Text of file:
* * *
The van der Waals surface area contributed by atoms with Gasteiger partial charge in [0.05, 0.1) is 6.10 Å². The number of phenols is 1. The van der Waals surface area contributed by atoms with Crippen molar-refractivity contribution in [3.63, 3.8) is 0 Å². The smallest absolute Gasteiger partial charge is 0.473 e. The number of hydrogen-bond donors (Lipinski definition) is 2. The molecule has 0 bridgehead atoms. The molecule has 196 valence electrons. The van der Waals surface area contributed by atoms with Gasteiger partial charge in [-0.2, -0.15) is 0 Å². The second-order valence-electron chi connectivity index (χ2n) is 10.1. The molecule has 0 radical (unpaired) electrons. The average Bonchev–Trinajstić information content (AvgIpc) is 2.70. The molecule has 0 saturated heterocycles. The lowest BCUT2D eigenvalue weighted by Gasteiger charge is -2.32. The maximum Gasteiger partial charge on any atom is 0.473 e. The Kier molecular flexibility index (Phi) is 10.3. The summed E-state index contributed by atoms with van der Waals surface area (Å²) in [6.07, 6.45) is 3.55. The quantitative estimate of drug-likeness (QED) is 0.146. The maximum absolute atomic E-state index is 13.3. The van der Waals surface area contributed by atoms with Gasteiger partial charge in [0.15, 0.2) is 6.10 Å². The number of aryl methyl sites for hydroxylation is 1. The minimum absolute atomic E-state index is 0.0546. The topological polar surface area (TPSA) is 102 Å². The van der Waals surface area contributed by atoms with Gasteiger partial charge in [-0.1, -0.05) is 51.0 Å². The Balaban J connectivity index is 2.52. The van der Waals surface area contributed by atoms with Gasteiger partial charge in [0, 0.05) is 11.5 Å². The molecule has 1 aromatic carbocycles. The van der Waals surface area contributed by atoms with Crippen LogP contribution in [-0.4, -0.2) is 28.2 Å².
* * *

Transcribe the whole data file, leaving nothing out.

The van der Waals surface area contributed by atoms with Gasteiger partial charge in [0.05, 0.1) is 6.10 Å². The number of phenols is 1. The van der Waals surface area contributed by atoms with Crippen molar-refractivity contribution in [3.63, 3.8) is 0 Å². The smallest absolute Gasteiger partial charge is 0.473 e. The number of hydrogen-bond donors (Lipinski definition) is 2. The molecule has 0 bridgehead atoms. The molecule has 196 valence electrons. The van der Waals surface area contributed by atoms with Gasteiger partial charge in [-0.2, -0.15) is 0 Å². The second-order valence-electron chi connectivity index (χ2n) is 10.1. The molecule has 0 radical (unpaired) electrons. The average Bonchev–Trinajstić information content (AvgIpc) is 2.70. The molecule has 0 saturated heterocycles. The lowest BCUT2D eigenvalue weighted by Gasteiger charge is -2.32. The maximum Gasteiger partial charge on any atom is 0.473 e. The Kier molecular flexibility index (Phi) is 10.3. The summed E-state index contributed by atoms with van der Waals surface area (Å²) in [6.07, 6.45) is 3.55. The quantitative estimate of drug-likeness (QED) is 0.146. The maximum absolute atomic E-state index is 13.3. The van der Waals surface area contributed by atoms with Gasteiger partial charge in [0.15, 0.2) is 6.10 Å². The number of aryl methyl sites for hydroxylation is 1. The minimum absolute atomic E-state index is 0.0546. The topological polar surface area (TPSA) is 102 Å². The van der Waals surface area contributed by atoms with Gasteiger partial charge in [-0.1, -0.05) is 51.0 Å². The Balaban J connectivity index is 2.52. The van der Waals surface area contributed by atoms with Gasteiger partial charge in [0, 0.05) is 11.5 Å². The molecule has 1 aromatic carbocycles. The van der Waals surface area contributed by atoms with Crippen LogP contribution in [-0.4, -0.2) is 28.2 Å².